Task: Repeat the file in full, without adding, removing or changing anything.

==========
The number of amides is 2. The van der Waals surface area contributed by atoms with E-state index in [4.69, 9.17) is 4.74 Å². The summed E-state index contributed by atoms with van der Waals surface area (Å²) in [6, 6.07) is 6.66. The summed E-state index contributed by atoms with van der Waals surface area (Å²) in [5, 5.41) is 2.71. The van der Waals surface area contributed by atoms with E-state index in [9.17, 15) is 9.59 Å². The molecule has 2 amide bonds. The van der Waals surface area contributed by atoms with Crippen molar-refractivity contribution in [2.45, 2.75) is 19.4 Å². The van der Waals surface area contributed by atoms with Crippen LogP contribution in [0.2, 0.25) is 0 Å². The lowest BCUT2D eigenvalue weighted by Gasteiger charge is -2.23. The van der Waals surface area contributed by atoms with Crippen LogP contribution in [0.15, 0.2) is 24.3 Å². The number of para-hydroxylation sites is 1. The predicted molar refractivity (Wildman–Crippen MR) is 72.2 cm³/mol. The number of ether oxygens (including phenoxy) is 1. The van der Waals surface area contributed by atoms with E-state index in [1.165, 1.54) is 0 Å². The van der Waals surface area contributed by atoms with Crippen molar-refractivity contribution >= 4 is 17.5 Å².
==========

The number of amides is 2. The van der Waals surface area contributed by atoms with E-state index in [4.69, 9.17) is 4.74 Å². The summed E-state index contributed by atoms with van der Waals surface area (Å²) in [6, 6.07) is 6.66. The summed E-state index contributed by atoms with van der Waals surface area (Å²) in [5, 5.41) is 2.71. The van der Waals surface area contributed by atoms with E-state index in [9.17, 15) is 9.59 Å². The molecule has 2 amide bonds. The van der Waals surface area contributed by atoms with Crippen molar-refractivity contribution in [2.45, 2.75) is 19.4 Å². The van der Waals surface area contributed by atoms with Crippen LogP contribution in [0.2, 0.25) is 0 Å². The lowest BCUT2D eigenvalue weighted by Gasteiger charge is -2.23. The van der Waals surface area contributed by atoms with Crippen LogP contribution in [0.15, 0.2) is 24.3 Å². The number of para-hydroxylation sites is 1. The predicted molar refractivity (Wildman–Crippen MR) is 72.2 cm³/mol. The number of ether oxygens (including phenoxy) is 1. The van der Waals surface area contributed by atoms with E-state index in [1.165, 1.54) is 0 Å². The van der Waals surface area contributed by atoms with Crippen molar-refractivity contribution >= 4 is 17.5 Å².